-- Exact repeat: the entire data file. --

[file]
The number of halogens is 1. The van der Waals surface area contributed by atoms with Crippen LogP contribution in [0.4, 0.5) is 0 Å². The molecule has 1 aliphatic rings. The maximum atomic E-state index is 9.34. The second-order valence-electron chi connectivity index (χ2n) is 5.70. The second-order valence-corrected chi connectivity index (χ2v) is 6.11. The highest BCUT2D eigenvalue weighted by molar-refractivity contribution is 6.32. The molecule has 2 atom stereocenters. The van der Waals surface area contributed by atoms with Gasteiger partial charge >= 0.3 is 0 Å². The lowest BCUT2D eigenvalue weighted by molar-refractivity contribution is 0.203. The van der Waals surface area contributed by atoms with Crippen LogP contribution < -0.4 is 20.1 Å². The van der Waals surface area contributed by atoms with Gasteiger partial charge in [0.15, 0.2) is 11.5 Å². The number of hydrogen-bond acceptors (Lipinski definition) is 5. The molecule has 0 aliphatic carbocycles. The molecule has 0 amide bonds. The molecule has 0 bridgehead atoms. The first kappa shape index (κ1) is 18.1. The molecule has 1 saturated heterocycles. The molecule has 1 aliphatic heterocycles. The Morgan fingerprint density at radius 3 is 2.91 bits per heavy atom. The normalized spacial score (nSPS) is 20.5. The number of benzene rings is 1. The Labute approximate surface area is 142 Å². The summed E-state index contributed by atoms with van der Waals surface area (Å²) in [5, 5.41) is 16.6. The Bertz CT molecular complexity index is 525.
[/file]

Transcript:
The number of halogens is 1. The van der Waals surface area contributed by atoms with Crippen LogP contribution in [0.4, 0.5) is 0 Å². The molecule has 1 aliphatic rings. The maximum atomic E-state index is 9.34. The second-order valence-electron chi connectivity index (χ2n) is 5.70. The second-order valence-corrected chi connectivity index (χ2v) is 6.11. The highest BCUT2D eigenvalue weighted by molar-refractivity contribution is 6.32. The molecule has 2 atom stereocenters. The van der Waals surface area contributed by atoms with Gasteiger partial charge >= 0.3 is 0 Å². The lowest BCUT2D eigenvalue weighted by molar-refractivity contribution is 0.203. The van der Waals surface area contributed by atoms with Crippen LogP contribution < -0.4 is 20.1 Å². The van der Waals surface area contributed by atoms with Gasteiger partial charge in [0.15, 0.2) is 11.5 Å². The number of hydrogen-bond acceptors (Lipinski definition) is 5. The molecule has 0 aliphatic carbocycles. The molecule has 0 amide bonds. The molecule has 0 bridgehead atoms. The first kappa shape index (κ1) is 18.1. The molecule has 1 saturated heterocycles. The molecule has 1 aliphatic heterocycles. The Morgan fingerprint density at radius 3 is 2.91 bits per heavy atom. The normalized spacial score (nSPS) is 20.5. The number of benzene rings is 1. The Labute approximate surface area is 142 Å². The summed E-state index contributed by atoms with van der Waals surface area (Å²) in [5, 5.41) is 16.6. The Bertz CT molecular complexity index is 525.